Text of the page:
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Globe Santa steps in when illness strikes a family

Globe Santa delivers joy to children and so can you
WATCH: The initiative serves 30,000 local children every year. Executive director Bill Connolly and editor Linda Matchan have how you can contribute.
Heartfelt artwork graces a child's letter to Globe Santa.Josh Reynolds for The Boston Globe

Few things are as disruptive to someone’s financial security — not to mention emotional well-being — as becoming seriously ill.

And few letters to Globe Santa are as heart-wrenching as those from parents stricken with illness.

“I am writing this letter to ask for help with presents for 2 of my children,” a Boston mother wrote to Globe Santa. “I am currently fighting cancer and getting chemo.”

Her sons are 8 and 2 and could use a break. “They are beautiful and smart little boys that deserve a beautiful Christmas,” she wrote.

Sifting through a sampling of letters to Globe Santa, the specific conditions and circumstances affecting families are vastly different, but the resulting hardships are strikingly similar.


“I am a single mother of two boys and was diagnosed 2.5 years ago with congestive heart failure,” says a letter from a parent outside Boston. “I am unable to work and money is tighter than ever before.”

Another mother from Boston — also battling cancer — asked Globe Santa to visit her 3-year-old fraternal twins. They’ve had a rough go of it.

In addition to her frightening diagnosis, the family’s apartment flooded this year, displacing them for nearly three months.

“This year has been financially bad for me,” she wrote. “I want to give them something so they don’t feel sad or upset. For them, it’s a magical day.”

Helping parents keep the magic of the holiday season alive for children is a pretty accurate assessment of Globe Santa’s mission.

And as tough as it for families to cope when one or both parents gets sick, it’s perhaps even worse when a child faces a life-threatening condition.

A couple from a town south of Boston watched as their 2-year-old daughter spent six months this year at Boston Children’s Hospital after being diagnosed with a form of blood cancer.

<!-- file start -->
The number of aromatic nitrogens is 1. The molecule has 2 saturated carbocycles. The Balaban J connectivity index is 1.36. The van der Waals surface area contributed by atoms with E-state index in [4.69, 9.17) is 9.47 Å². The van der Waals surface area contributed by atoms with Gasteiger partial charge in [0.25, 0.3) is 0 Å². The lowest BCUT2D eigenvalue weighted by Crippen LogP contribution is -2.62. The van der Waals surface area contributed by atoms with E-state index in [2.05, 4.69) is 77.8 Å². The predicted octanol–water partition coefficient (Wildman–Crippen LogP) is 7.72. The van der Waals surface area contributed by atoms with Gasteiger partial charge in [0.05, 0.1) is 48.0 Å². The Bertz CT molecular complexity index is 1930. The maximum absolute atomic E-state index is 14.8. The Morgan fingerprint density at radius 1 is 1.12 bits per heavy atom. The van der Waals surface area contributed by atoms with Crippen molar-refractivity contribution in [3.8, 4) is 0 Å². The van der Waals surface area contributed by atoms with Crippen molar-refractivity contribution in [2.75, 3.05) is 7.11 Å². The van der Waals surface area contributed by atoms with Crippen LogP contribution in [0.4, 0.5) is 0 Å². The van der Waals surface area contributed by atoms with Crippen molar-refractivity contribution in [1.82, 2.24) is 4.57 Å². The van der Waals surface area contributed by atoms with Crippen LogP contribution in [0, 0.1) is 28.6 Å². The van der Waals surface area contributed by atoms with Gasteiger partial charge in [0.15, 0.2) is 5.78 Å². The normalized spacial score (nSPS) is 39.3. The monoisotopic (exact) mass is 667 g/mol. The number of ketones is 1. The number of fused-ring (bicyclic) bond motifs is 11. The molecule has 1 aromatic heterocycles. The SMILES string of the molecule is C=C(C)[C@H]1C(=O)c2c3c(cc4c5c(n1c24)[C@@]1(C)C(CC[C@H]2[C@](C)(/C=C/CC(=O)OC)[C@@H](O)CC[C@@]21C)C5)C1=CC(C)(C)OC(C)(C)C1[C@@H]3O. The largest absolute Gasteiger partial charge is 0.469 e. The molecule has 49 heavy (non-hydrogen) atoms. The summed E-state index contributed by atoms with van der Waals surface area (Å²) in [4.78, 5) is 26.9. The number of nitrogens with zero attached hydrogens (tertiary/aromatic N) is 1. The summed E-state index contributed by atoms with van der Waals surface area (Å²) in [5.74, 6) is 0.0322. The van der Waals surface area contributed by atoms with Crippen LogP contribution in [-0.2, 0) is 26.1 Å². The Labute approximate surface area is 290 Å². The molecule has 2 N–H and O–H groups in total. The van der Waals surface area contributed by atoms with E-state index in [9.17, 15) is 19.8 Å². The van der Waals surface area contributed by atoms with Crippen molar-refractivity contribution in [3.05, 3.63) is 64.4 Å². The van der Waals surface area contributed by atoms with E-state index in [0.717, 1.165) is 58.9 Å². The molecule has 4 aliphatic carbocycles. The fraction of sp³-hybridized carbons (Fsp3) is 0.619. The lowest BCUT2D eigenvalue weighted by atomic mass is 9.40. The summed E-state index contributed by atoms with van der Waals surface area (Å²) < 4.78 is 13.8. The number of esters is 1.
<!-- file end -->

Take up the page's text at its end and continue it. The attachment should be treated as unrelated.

“She underwent numerous rounds of chemotherapy and a stem cell transplant,” the child’s mother wrote. “She was just able to come home last week.”

Both parents exhausted their paid leave time from work so they could be with their daughter during treatment and try and keep up some semblance of a normal routine for her older sister, who is 6.

“The cancer diagnosis emotionally, practically and financially impacted us more than we could ever imagine,” she wrote. “Medical bills, insurance premiums, travel to and from the hospital, food costs, and maintaining the household costs made dealing with the diagnosis even more stressful.”

Her daughter is home now but must remain isolated for several months, with a full-time caregiver, to protect against infections.

Still, it’s a huge step in the right direction. “We are looking forward to a ‘new normal’ at home, and a new way to celebrate the holidays,” the girls’ mother wrote.

Globe Santa will be part of the celebration.

Christopher Tangney can be reached at ctangney22@hotmail.com.

For 68 years Globe Santa, a program of the Boston Globe Foundation, has provided gifts to children in need at holiday time. Please consider giving by phone, mail, or online at globesanta.org.